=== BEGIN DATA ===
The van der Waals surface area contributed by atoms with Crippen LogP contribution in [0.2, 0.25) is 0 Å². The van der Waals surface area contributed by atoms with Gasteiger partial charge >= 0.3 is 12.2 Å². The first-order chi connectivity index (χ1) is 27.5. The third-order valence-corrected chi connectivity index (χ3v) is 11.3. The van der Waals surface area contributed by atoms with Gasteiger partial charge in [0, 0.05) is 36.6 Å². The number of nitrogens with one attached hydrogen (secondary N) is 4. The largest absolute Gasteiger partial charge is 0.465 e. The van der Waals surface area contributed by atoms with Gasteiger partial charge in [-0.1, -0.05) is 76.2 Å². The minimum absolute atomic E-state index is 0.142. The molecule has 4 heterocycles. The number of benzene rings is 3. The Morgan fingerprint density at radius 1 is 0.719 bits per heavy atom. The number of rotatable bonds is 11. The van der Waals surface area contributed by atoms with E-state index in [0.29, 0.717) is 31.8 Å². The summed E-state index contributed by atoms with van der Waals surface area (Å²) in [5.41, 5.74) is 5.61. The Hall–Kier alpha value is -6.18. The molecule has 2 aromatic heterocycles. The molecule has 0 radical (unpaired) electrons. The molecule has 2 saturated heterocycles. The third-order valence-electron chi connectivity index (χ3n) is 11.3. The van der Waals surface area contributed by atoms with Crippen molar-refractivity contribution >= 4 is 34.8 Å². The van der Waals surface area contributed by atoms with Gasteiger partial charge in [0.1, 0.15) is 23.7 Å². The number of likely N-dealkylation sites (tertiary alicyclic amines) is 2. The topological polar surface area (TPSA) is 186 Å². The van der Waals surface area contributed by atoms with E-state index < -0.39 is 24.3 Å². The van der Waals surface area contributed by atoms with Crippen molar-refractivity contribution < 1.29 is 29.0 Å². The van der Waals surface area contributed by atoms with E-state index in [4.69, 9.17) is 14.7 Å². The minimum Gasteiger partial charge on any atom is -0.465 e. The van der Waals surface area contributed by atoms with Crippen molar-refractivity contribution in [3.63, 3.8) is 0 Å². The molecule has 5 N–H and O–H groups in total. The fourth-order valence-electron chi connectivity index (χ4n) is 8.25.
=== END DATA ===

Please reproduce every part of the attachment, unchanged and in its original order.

The van der Waals surface area contributed by atoms with Crippen LogP contribution in [0.2, 0.25) is 0 Å². The van der Waals surface area contributed by atoms with Gasteiger partial charge >= 0.3 is 12.2 Å². The first-order chi connectivity index (χ1) is 27.5. The third-order valence-corrected chi connectivity index (χ3v) is 11.3. The van der Waals surface area contributed by atoms with Gasteiger partial charge in [0, 0.05) is 36.6 Å². The number of nitrogens with one attached hydrogen (secondary N) is 4. The largest absolute Gasteiger partial charge is 0.465 e. The van der Waals surface area contributed by atoms with Gasteiger partial charge in [-0.1, -0.05) is 76.2 Å². The minimum absolute atomic E-state index is 0.142. The molecule has 4 heterocycles. The number of benzene rings is 3. The Morgan fingerprint density at radius 1 is 0.719 bits per heavy atom. The number of rotatable bonds is 11. The van der Waals surface area contributed by atoms with E-state index in [0.29, 0.717) is 31.8 Å². The summed E-state index contributed by atoms with van der Waals surface area (Å²) in [5.41, 5.74) is 5.61. The Hall–Kier alpha value is -6.18. The molecule has 2 aromatic heterocycles. The molecule has 0 radical (unpaired) electrons. The molecule has 2 saturated heterocycles. The third-order valence-electron chi connectivity index (χ3n) is 11.3. The van der Waals surface area contributed by atoms with Crippen molar-refractivity contribution >= 4 is 34.8 Å². The van der Waals surface area contributed by atoms with Gasteiger partial charge in [0.1, 0.15) is 23.7 Å². The number of likely N-dealkylation sites (tertiary alicyclic amines) is 2. The topological polar surface area (TPSA) is 186 Å². The van der Waals surface area contributed by atoms with E-state index < -0.39 is 24.3 Å². The van der Waals surface area contributed by atoms with Crippen molar-refractivity contribution < 1.29 is 29.0 Å². The van der Waals surface area contributed by atoms with E-state index in [4.69, 9.17) is 14.7 Å². The minimum Gasteiger partial charge on any atom is -0.465 e. The van der Waals surface area contributed by atoms with Crippen molar-refractivity contribution in [3.63, 3.8) is 0 Å². The molecule has 5 N–H and O–H groups in total. The fourth-order valence-electron chi connectivity index (χ4n) is 8.25.